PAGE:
For years Tom LaJuenesse was one of Caterpillar Inc’.s best weapons against forklift liability suits. As the company’s manager of product safety and ecology in the forklift division, he debunked legal claims that seat belts were necessary to prevent serious injury or death. Despite his courtroom prowess, however, in May 1987 he was mysteriously removed from all legal cases.
He left behind little more than a doctor’s statement claiming that legal proceedings would be “inadvisable” because of his poor health. What the note didn’t say was that LaJuenesse had lost both his legs while doing tests on a forklift.
Forklifts are notoriously dangerous. Transportation & Distribution, an industry trade magazine, reported approximately 42,000 accidents involving forklifts in 1990. Government statistics and industry literature show that tip-overs have been the primary cause of classifiable forklift deaths over the years, and published studies verifying forklift instability have been available since 1957.
Commonly counterweighted to balance heavy loads, empty forklifts can be dangerously unsteady, with even moderate turns initiating tip- overs. Worse, a forklift tends to fall slowly at first, deceiving the operator into thinking there’s time to jump to safety. But moments later the forklift slams to the ground like a mousetrap, catching the operator and all too often causing dismemberment, crushing injury, or death. A seat belt would keep the operator in the protective cab, increasing his or her chances of surviving unharmed.
For years, as a defense strategy, Caterpillar had aggressively opposed the need for seatbelts through the testimony of people like Tom LaJuenesse. But in 1987 while he was conducting driving tests for an upcoming trial, LaJuenesse turned the forklift and felt it suddenly pitch to the side. He was thrown from the vehicle and caught beneath it as it fell. Several years later, when California lawyer Alfred Lombardo obtained a court order for LaJuenesse (under a state law requiring employers to make their employees available for testimony), he suddenly retired. Lombardo tried to pursue him into his home state, but the doctor’s statement got in the way.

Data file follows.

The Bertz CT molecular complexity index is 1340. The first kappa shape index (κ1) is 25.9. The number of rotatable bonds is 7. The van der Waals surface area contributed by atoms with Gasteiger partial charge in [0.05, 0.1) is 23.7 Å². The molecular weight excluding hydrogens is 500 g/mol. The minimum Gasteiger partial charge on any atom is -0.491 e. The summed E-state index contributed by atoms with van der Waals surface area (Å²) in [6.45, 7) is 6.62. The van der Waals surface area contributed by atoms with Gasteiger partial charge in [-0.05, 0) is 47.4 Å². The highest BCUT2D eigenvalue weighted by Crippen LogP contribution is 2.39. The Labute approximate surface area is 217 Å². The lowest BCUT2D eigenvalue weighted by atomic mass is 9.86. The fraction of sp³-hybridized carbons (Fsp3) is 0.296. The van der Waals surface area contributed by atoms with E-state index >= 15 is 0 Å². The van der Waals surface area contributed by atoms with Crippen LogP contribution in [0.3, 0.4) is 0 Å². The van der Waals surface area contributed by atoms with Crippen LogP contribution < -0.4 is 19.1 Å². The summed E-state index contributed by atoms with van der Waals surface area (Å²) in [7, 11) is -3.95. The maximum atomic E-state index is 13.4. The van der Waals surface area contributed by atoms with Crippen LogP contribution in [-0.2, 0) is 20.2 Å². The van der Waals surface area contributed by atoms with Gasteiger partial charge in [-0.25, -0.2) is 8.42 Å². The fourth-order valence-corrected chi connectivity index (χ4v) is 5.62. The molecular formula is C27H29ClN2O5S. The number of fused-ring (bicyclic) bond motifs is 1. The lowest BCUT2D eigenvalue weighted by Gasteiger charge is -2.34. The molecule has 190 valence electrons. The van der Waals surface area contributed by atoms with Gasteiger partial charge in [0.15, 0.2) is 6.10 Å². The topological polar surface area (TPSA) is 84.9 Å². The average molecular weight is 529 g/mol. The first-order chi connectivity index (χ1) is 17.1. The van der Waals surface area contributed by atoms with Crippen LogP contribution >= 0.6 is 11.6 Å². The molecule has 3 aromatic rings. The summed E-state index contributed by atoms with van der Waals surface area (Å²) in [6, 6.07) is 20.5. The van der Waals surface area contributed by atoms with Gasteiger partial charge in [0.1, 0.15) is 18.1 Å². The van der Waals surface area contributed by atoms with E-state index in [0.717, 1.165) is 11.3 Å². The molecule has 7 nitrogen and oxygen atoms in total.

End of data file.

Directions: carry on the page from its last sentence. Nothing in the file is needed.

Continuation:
In 1989, Caterpillar manager and expert witness Thomas DeBuhr admitted to LaJuenesse’s accident but said he was unaware of any audio/video records. But in 1990, lawyers uncovered not only evidence, but witnesses. Engineer Jeffrey Hodgson had been with LaJuenesse; Hodgson’s son was videotaping the driving tests when the accident occurred. Hodgson later testified that he turned the tape over to Caterpillar. It was then “discarded” with other legal files when the case LaJuenesse had been preparing closed–despite a 1986 court order stating that a Caterpillar subsidiary was not to destroy any accident evidence in a similar case. The company had already been fined $776,000 by Occupational Safety and Health Administration in 1987 for violating government rules on reporting industrial injuries. When asked for a response to accusations that Caterpillar had attempted to cover up LaJuenesse’s accident, a company spokesman would only say, “These complaints were handled in open court.” But he didn’t know–and wouldn’t find out–which court case.
By the time news of LaJuenesse’s accident began to leak out, Caterpillar had started offering seat belts on most of its forklifts and seat-belt “retrofit” packages for older vehicles. But lawyers accuse the company of not pushing these packages aggressively enough. Caterpillar says its information on the sale of retrofit packages is unavailable, since the company was taken over by Mitsubishi last year. But an industry analyst estimates that some sixty thousand Caterpillar forklifts potentially without seat belts could still be in use in the U.S. alone.
Last year, a California jury awarded Joseph Kochetta $2.4 million in a product-liability case against Caterpillar. In 1988 Kochetta was using a 1976 forklift in the paved parking lot outside of a rock-processing plant. The truck tipped over, pinning Kochetta and crushing his pelvis. Trapped for hours before he was found, Kochetta cracked his teeth from gritting in pain. Although they only had one Caterpillar forklift, his employers were unaware that a retrofit package existed, and even after the accident, Caterpillar failed to notify them about the availability of seat belts for their workers.